I came across an interesting essay by Benedetto Croce called I 'Rinaldi' o i Cantastorie di Napoli in his La Critica. Rivista di Letteratura, Storia e Filosofia [Journal of Literature, History and Philosophy], 34, 1936. What follows is my translation plus an introduction and a few explanations for those who may know as little as I did before I started this. My comments are in square brackets and in a bold, smaller font than the surrounding text and are marked 'ed.note' [ed. note: Just like this!] For reasons of formatting, I have renumbered Croce's original footnotes and put them at the end of the entire essay in a smaller font. The numbered links in the text are in line and not superscript.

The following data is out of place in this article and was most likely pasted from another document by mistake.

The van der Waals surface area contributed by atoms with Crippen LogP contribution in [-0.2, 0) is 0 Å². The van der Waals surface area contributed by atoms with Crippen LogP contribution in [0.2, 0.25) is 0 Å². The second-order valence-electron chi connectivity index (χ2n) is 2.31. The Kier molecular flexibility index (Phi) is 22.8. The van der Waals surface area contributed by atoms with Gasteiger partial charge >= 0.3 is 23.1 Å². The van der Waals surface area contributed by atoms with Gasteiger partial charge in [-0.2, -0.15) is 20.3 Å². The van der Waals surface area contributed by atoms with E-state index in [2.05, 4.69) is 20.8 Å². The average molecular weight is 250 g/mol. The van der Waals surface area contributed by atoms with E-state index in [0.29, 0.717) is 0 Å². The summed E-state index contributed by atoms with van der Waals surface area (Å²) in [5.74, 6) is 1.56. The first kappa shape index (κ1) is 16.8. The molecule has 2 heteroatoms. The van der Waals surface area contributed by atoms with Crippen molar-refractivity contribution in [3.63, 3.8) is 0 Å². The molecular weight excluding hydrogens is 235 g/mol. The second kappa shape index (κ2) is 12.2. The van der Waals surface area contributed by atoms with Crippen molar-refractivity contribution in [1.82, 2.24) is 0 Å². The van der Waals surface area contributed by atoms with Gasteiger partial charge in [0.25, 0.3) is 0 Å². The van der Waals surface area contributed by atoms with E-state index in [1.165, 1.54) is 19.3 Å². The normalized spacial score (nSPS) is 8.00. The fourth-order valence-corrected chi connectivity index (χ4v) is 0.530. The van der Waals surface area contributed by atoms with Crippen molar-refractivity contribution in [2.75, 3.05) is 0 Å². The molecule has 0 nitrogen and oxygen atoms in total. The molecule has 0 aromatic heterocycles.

[ed. note]: Introduction. Rinaldi is the plural of Rinaldo, the Italian name for Renaud de Montauban, the fictional hero and knight in a 12th century epic poem in Old French. The tale was popular throughout Europe in the Middle Ages. Rinaldo is an important character in Italian Renaissance epics, including Orlando Innamorato by Boiardo and Orlando Furioso by Ariosto. In Neapolitan and Sicilian story telling, since much story telling has had to do with medieval chivalry, the name Rinaldo became the eponym for the itinerant story teller, himself, the cantastorie—lit. 'story singers'. The story singer, the cantastorie is a 'Rinaldo'. Story tellers have been popular for thousands of year across all human cultures; importantly, this oral tradition before the age of literacy was the transmitter of culture down through the generations. The image, right (below), was not in the original Croce journal article. It is part of a collection of drawings of largely extint 19th-century professions. It is labelled Il Cantastorie, "C. Martorano inc." and "F.P. Diresse."] The English translation is mine. jm